decoupage · painting · reincarnate::giving old things new life::

Unfurling: a creative bookshare, no.4

I spent Christmas break in the studio experimenting and playing and getting messy- it was the best.

The next section of Unfurling focuses on backgrounds. This is where my hoarding comes in handy. I have tons of paper ephemera waiting to be used for just the right project. I loved decoupaging the pieces on, covering them with paint, and then uncovering them again! It’s all about the layers.

They are so beautiful on their own but add so much to a piece as the starting point.

Book Review · decoupage · painting · reincarnate::giving old things new life::

Unfurling: a creative bookshare, no. 3

I am loving Christmas break and in the studio pretty much all day everyday. It feels so good just to experiment and play without a destination for the end piece.

Still practicing my portraits. Much better than the last. I need a tabletop easel. The perspective is so different sketching and painting while the work is flat on the table than when you look at it upright.

Painting my hubs was my best attempt, yet. One thing I wish the book would elaborate on is blending and brushes to use. Round, flat, big, small…

The next few pages are on backgrounds, the fun and free stage!

decoupage · reincarnate::giving old things new life:: · sewing · whichcraft?

revamping old art.

 Start with a great garage sale find that will never see the light of day as it is. Time to put my spin on it. The frame needs to be removable. Both canvas and printed masonite, or something similiar, will work for this project.

 Make a patchwork fabric piece to cover the surface of the artwork with at least a 1 1/2″ border all the way around. You can topstitch for added texture and interest. Press it with steam and a hot iron to get it crisp with no wrinkles.

Add text by using printable iron-on paper for light fabrics. You can also do images or logos. Iron it on your patchwork using the manufacturer’s instructions.

Cover the surface of the original art with decoupage medium using a foam brush.

Place the patchwork on top, smoothing out any air pockets. Press it firmly to the surface of the original art.

If you are covering framed canvas, use a staple gun to adhere the patchwork to the frame. Pull the fabric tightly to the back and neatly staple. Starting at the corners can be easier. Mine is masonite. I pulled the fabric tightly and adhered it to the back with duct tape. I like the beige because it gives a cleaner look compared to the silver.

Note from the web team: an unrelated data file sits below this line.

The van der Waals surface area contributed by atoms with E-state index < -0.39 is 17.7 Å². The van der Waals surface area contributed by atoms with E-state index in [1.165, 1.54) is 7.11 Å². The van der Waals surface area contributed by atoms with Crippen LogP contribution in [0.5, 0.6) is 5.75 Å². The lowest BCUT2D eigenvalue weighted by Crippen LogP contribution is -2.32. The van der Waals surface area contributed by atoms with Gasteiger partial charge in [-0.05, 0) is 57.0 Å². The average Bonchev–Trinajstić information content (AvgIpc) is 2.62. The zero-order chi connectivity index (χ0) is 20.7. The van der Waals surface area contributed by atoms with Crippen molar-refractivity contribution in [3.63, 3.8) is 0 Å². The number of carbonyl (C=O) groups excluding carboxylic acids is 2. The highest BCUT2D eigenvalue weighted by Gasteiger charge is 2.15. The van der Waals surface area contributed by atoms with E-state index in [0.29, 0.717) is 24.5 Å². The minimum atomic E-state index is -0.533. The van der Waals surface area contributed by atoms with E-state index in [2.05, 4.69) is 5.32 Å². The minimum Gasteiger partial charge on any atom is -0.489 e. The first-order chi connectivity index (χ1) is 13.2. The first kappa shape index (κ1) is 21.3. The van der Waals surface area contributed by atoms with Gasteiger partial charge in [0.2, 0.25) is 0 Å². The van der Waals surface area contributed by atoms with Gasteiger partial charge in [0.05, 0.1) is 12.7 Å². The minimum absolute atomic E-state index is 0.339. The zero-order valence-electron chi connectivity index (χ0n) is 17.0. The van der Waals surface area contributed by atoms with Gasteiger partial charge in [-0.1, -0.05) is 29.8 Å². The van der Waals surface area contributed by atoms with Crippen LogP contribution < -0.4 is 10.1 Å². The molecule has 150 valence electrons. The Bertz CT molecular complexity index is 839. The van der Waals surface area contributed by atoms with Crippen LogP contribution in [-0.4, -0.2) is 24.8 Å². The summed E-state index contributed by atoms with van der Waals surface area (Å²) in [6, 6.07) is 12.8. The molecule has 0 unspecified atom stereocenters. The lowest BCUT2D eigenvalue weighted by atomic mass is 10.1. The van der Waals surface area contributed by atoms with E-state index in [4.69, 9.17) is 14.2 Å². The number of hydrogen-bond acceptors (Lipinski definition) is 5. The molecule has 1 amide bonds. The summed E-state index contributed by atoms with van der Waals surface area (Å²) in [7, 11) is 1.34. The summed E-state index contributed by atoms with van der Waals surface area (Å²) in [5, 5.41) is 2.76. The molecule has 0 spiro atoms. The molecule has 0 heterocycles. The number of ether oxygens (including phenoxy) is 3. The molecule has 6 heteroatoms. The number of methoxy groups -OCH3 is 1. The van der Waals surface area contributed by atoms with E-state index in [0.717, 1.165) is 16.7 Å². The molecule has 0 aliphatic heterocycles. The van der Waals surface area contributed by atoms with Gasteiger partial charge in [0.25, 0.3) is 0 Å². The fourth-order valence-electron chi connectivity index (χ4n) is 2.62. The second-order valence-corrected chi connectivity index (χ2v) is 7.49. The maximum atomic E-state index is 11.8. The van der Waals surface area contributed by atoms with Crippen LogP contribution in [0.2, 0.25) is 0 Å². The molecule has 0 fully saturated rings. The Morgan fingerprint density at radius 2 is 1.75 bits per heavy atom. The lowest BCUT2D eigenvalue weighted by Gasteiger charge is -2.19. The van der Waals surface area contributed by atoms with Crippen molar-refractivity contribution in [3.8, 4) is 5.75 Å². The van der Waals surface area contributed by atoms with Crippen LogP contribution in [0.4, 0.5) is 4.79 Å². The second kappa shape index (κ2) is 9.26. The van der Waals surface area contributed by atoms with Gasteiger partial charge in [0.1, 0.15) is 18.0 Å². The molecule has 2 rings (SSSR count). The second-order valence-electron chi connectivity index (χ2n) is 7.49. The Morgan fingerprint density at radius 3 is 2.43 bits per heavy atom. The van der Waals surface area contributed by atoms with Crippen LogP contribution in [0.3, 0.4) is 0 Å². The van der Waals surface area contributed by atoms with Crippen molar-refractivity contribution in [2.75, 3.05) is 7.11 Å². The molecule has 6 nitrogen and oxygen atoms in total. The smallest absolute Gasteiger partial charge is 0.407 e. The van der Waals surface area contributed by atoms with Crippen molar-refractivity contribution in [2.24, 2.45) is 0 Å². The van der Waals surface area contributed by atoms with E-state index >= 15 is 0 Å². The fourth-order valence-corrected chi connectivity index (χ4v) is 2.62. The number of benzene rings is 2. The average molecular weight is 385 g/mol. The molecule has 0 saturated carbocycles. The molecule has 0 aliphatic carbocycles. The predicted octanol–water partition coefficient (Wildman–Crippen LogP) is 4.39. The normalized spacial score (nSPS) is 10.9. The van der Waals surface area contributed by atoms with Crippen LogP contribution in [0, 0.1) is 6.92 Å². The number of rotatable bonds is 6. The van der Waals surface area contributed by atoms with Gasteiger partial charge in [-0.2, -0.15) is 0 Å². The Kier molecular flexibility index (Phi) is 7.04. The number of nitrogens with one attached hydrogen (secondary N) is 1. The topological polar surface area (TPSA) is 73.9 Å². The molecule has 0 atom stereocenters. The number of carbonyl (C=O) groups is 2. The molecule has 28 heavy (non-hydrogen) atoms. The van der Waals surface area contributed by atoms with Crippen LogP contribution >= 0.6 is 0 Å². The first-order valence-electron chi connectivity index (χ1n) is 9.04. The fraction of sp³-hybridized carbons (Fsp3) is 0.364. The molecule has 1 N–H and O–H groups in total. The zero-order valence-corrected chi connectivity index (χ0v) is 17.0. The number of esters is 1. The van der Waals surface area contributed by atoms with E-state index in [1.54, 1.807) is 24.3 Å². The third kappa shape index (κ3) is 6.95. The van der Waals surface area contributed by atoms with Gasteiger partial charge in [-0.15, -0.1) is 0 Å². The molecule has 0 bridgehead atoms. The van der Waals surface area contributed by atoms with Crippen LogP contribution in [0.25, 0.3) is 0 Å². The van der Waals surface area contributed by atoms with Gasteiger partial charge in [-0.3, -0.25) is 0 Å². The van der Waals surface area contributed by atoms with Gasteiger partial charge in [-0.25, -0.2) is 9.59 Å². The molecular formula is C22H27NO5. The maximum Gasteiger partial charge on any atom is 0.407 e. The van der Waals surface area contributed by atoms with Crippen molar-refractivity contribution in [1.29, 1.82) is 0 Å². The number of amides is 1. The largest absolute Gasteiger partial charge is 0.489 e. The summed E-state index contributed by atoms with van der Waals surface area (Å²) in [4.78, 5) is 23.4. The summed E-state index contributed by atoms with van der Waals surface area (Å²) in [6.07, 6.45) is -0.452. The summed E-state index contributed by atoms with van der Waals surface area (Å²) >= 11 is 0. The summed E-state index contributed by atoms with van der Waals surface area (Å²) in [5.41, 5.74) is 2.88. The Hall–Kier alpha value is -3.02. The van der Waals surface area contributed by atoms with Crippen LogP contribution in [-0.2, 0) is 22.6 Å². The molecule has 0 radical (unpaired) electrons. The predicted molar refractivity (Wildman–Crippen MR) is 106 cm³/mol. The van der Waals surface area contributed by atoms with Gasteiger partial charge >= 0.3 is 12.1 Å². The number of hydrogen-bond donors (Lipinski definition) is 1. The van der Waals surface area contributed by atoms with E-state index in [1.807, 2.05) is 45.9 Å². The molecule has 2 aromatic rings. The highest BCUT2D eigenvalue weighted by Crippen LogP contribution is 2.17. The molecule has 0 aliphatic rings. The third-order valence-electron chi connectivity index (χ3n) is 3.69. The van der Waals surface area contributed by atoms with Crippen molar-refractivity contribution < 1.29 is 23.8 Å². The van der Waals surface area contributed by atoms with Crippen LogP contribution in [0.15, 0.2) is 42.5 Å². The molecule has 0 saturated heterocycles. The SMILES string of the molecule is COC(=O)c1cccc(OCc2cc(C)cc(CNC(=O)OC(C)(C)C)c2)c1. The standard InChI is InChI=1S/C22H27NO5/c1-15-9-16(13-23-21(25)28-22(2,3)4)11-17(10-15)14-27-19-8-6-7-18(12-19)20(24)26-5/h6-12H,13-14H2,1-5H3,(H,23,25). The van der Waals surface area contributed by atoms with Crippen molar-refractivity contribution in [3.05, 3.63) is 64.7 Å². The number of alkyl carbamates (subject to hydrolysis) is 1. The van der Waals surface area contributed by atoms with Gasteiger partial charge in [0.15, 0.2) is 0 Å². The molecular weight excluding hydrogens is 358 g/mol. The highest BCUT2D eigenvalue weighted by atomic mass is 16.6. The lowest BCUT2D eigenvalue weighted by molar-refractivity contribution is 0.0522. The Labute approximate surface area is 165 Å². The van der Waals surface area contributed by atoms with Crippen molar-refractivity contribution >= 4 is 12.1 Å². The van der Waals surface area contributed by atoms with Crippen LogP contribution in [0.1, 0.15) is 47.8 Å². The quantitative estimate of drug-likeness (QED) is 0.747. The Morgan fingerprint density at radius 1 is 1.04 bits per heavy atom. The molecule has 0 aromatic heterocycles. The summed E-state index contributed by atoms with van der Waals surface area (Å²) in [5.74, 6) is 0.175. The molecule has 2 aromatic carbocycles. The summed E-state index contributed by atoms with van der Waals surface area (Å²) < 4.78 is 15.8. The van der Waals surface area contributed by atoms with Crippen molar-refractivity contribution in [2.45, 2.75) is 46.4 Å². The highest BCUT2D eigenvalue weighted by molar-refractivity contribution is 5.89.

Using the decoupage medium and foam brush, cover the entire surface of your patchwork in an even coat.

It will seem scarily cloudy but will dry clear.
Spraypaint the existing frame with a glossy finish. Looks brand new! What a difference!

The dried decoupage medium provides a paintable surface on your patchwork. Try an antique glaze or paint any design that goes with your decor. Make it personal!
decoupage · feather my nest · reincarnate::giving old things new life:: · whichcraft?

transforming silver trays.

I have a ton of silver trays around my house. I love to go garage saling and thrifting where you can find these for a dollar or less. They are so cheap that I just go ahead and buy them, which really defeats the purpose of saving money, but that’s a whole other discussion. Things just look better on top of trays. A sort of optical illusion of organization. Instead of the classy “British tea” vibe, I like to make them fit me a bit more.

You can use scrapbook paper, magazine pages or even a photo printed onto matte paper. I am personally obsessed with book pages. Lay the paper inside the tray. Loosely press the paper into the base of the tray. Run your finger around the base of the tray to crease the paper to hold the shape of the tray.

Gently tear the paper at the crease. It is better not to take too much off. You can always tear off more if needed.

Using decoupage medium, cover the base of the tray in an even coat with a sponge applicator or paintbrush. Lay the paper on top and smooth out any air bubbles. Spread a thin even coat onto the paper, carefully covering all edges. Do this neatly. You don’t want any on the sides of the tray. Let this coat dry and apply one more coat.

Use a light sandpaper to sand the paper edge after it has completely dried. Gently sand until the edges are smooth.You should not be able to feel where the paper begins and the tray ends. Take your time doing this. Remember… it is still paper. Give it one last coat of decoupage medium for protection.

Do a whole slew of mismatched silver trays for a unified look. Use it to hold outgoing mail. Use it to display cherished items. Hang them on the wall. Use it as a photo frame. The decoupaging medium makes it a paintable surface so the possibilities are endless. I think I might paint one of my daughters’ silhouette on it.